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  • Resources for Research on Analogy: A Multi-Disciplinary Guide.Marcello Guarini, Amy Butchart, Paul Simard Smith & Andrei Moldovan - 2009 - Informal Logic 29 (2):84-197.
    Work on analogy has been done from a number of disciplinary perspectives throughout the history of Western thought. This work is a multidisciplinary guide to theorizing about analogy. It contains 1,406 references, primarily to journal articles and monographs, and primarily to English language material. classical through to contemporary sources are included. The work is classified into eight different sections (with a number of subsections). A brief introduction to each section is provided. Keywords and key expressions of importance to research on (...)
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  • Causation, Pluralism and Responsibility.Francis Longworth - 2006 - Philosophica 77.
    Counterfactual theories of causation have had difficulty in delivering the intuitively correct verdicts for cases of causation involving preemption, without generating further counterexamples. Hall has offered a pluralistic theory of causation, according to which there are two concepts of causation: counterfactual dependence and production. Hall’s theory does deliver the correct verdicts for many of the problematic kinds of preemption. It also deals successfully with cases of causation by omission, which have proved stubborn counterexamples to physical process theories of causation. Hall’s (...)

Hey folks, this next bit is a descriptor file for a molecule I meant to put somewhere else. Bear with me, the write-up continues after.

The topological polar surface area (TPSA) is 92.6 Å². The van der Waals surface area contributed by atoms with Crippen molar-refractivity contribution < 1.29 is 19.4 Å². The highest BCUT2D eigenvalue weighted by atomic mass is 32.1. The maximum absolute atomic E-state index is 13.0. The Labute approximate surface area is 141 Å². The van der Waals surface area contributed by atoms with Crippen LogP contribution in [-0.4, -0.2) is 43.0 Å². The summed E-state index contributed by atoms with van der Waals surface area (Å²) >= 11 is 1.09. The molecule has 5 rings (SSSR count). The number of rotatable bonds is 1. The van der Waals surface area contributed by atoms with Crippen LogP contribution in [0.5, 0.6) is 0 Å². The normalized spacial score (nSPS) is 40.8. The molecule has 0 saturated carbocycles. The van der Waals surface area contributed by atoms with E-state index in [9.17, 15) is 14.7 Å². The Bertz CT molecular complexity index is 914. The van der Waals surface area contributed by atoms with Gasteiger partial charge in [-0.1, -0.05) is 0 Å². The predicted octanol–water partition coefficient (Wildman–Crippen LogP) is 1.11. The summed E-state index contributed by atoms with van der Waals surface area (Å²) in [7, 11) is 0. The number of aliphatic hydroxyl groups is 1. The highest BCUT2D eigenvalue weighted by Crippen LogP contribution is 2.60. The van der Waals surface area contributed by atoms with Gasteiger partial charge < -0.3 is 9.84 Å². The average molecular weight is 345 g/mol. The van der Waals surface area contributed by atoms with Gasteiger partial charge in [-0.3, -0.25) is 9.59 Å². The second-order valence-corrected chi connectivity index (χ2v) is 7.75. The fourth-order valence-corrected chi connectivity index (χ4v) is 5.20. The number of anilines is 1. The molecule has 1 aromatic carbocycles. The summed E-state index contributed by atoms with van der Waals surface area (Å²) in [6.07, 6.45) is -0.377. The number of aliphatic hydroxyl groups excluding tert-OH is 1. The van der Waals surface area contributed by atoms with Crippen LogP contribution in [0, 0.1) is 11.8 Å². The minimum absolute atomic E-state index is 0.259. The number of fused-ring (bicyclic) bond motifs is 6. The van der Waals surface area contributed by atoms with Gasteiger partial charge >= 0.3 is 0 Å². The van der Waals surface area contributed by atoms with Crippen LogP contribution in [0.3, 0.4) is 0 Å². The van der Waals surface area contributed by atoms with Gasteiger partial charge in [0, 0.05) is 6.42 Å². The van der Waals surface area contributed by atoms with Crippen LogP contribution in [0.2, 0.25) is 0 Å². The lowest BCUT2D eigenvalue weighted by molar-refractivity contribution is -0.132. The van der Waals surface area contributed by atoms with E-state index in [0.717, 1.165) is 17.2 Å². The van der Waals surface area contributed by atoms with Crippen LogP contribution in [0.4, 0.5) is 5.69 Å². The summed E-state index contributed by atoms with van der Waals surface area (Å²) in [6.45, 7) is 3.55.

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  • Causes As Difference-Makers.Carolina Sartorio - 2005 - Philosophical Studies 123 (1-2):71-96.
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  • Structural Equations and Causation: Six Counterexamples.Christopher Hitchcock - 2009 - Philosophical Studies 144 (3):391-401.
    Hall [(2007), Philosophical Studies, 132, 109–136] offers a critique of structural equations accounts of actual causation, and then offers a new theory of his own. In this paper, I respond to Hall’s critique, and present some counterexamples to his new theory. These counterexamples are then diagnosed.
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  • A New Asymmetry Between Actions and Omissions.Carolina Sartorio - 2005 - Noûs 39 (3):460–482.
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  • Abilities to Act.Randolph Clarke - 2015 - Philosophy Compass 10 (12):893-904.
    This essay examines recent work on abilities to act. Different kinds of ability are distinguished, and a recently proposed conditional analysis of ability ascriptions is evaluated. It is considered whether abilities are causal powers. Finally, several compatibility questions concerning abilities, as well as the relation between free will and abilities of various kinds, are examined.